Rutabagas, also sometimes referred to as swede or yellow turnip, originated as a cross between a cabbage and a turnip. They are very common in Scandinavia (the Finns eat more than anyone else) and other cooler European countries.
They are a staple in winter CSA shares and the two most common varieties are Purple Top and Gilfeather (pictured at left). The Gilfeather is sometimes referred to as a turnip though it is a rutabaga. It is very mild and sweet. The more common purple topped varieties have a creamy yellow flesh whereas the Gilfeather is white.
Roasting the roots sweetens them but can also intensify the bitterness perceived by some, whereas boiling (and then mashing or adding to soups) dilutes the flavor. Rutabagas are often combined with other roots–carrots, turnips, potatoes, parsnips, celery root–in gratins, soups or mashes. They add a distinct and pleasant sweetness.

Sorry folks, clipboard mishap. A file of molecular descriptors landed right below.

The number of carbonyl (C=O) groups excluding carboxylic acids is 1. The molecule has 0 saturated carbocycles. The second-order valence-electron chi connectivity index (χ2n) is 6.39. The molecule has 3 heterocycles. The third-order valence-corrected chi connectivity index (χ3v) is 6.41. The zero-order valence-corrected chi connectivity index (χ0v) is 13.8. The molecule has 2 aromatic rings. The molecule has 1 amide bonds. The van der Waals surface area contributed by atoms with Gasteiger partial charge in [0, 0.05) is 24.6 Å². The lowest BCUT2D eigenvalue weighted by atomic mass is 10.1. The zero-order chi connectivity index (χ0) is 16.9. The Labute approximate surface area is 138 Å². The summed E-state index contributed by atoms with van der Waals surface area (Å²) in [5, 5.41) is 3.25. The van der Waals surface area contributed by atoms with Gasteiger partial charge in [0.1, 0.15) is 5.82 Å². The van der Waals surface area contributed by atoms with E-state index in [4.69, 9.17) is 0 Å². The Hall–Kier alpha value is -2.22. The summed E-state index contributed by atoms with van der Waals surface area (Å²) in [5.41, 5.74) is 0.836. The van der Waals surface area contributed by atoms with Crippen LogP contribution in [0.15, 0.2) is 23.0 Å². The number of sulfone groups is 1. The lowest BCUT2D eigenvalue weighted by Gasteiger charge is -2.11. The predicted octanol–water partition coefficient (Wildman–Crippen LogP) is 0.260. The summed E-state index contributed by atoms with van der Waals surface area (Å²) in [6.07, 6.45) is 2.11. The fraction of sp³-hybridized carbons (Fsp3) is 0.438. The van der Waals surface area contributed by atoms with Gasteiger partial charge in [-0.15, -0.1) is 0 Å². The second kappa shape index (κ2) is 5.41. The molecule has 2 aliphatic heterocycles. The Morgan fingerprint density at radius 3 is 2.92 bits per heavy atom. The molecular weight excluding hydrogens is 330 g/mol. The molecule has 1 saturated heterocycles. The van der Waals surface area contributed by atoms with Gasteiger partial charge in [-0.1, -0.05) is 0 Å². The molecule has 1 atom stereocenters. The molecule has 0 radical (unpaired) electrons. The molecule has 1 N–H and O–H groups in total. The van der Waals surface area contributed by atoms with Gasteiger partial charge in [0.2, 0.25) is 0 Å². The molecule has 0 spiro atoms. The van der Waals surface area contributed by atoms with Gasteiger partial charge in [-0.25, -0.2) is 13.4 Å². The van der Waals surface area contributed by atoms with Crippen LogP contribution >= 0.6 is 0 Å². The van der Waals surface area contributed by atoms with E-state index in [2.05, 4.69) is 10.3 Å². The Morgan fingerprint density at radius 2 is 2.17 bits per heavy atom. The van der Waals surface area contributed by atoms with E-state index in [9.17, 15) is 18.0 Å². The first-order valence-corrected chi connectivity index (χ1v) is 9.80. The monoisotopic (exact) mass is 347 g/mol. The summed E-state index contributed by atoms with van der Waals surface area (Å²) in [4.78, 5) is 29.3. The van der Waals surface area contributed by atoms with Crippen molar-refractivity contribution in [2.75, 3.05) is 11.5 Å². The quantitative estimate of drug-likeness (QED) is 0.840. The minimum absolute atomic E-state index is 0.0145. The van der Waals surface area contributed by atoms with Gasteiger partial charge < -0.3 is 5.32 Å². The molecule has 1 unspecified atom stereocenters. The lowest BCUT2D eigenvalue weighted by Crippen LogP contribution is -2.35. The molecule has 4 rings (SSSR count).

Rutabagas happen to be high in Vitamin C, contain many minerals and are high in fiber and have antioxidant properties.